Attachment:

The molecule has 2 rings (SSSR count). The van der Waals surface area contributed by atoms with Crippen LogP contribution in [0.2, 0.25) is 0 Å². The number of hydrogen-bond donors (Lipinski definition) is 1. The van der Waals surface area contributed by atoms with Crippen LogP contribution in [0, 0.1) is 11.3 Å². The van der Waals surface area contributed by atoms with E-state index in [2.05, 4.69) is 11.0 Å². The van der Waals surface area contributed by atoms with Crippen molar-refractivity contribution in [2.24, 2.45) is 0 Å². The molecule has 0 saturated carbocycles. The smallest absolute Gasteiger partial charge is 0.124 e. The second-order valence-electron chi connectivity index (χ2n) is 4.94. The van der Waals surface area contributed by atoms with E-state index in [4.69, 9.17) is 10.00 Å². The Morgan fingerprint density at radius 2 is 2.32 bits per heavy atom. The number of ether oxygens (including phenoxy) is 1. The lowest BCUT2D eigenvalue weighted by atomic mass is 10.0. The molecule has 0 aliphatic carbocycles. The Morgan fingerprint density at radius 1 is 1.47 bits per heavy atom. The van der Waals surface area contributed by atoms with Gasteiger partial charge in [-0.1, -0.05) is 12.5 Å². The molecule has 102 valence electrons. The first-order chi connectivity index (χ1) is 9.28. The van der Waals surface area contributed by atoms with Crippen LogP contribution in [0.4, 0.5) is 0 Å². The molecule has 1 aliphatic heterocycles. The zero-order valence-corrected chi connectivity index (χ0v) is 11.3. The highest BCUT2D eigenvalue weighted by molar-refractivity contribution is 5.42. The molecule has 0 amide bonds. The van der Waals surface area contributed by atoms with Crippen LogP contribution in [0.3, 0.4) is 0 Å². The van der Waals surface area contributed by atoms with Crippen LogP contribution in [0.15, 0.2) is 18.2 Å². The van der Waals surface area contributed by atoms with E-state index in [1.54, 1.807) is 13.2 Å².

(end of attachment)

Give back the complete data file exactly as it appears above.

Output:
The molecule has 2 rings (SSSR count). The van der Waals surface area contributed by atoms with Crippen LogP contribution in [0.2, 0.25) is 0 Å². The number of hydrogen-bond donors (Lipinski definition) is 1. The van der Waals surface area contributed by atoms with Crippen LogP contribution in [0, 0.1) is 11.3 Å². The van der Waals surface area contributed by atoms with E-state index in [2.05, 4.69) is 11.0 Å². The van der Waals surface area contributed by atoms with Crippen molar-refractivity contribution in [2.24, 2.45) is 0 Å². The molecule has 0 saturated carbocycles. The smallest absolute Gasteiger partial charge is 0.124 e. The second-order valence-electron chi connectivity index (χ2n) is 4.94. The van der Waals surface area contributed by atoms with E-state index in [4.69, 9.17) is 10.00 Å². The Morgan fingerprint density at radius 2 is 2.32 bits per heavy atom. The number of ether oxygens (including phenoxy) is 1. The lowest BCUT2D eigenvalue weighted by atomic mass is 10.0. The molecule has 0 aliphatic carbocycles. The Morgan fingerprint density at radius 1 is 1.47 bits per heavy atom. The van der Waals surface area contributed by atoms with Gasteiger partial charge in [-0.1, -0.05) is 12.5 Å². The molecule has 102 valence electrons. The first-order chi connectivity index (χ1) is 9.28. The van der Waals surface area contributed by atoms with Crippen LogP contribution in [0.4, 0.5) is 0 Å². The molecule has 1 aliphatic heterocycles. The zero-order valence-corrected chi connectivity index (χ0v) is 11.3. The highest BCUT2D eigenvalue weighted by molar-refractivity contribution is 5.42. The molecule has 0 amide bonds. The van der Waals surface area contributed by atoms with Crippen LogP contribution in [0.3, 0.4) is 0 Å². The van der Waals surface area contributed by atoms with Crippen LogP contribution in [0.15, 0.2) is 18.2 Å². The van der Waals surface area contributed by atoms with E-state index in [1.54, 1.807) is 13.2 Å².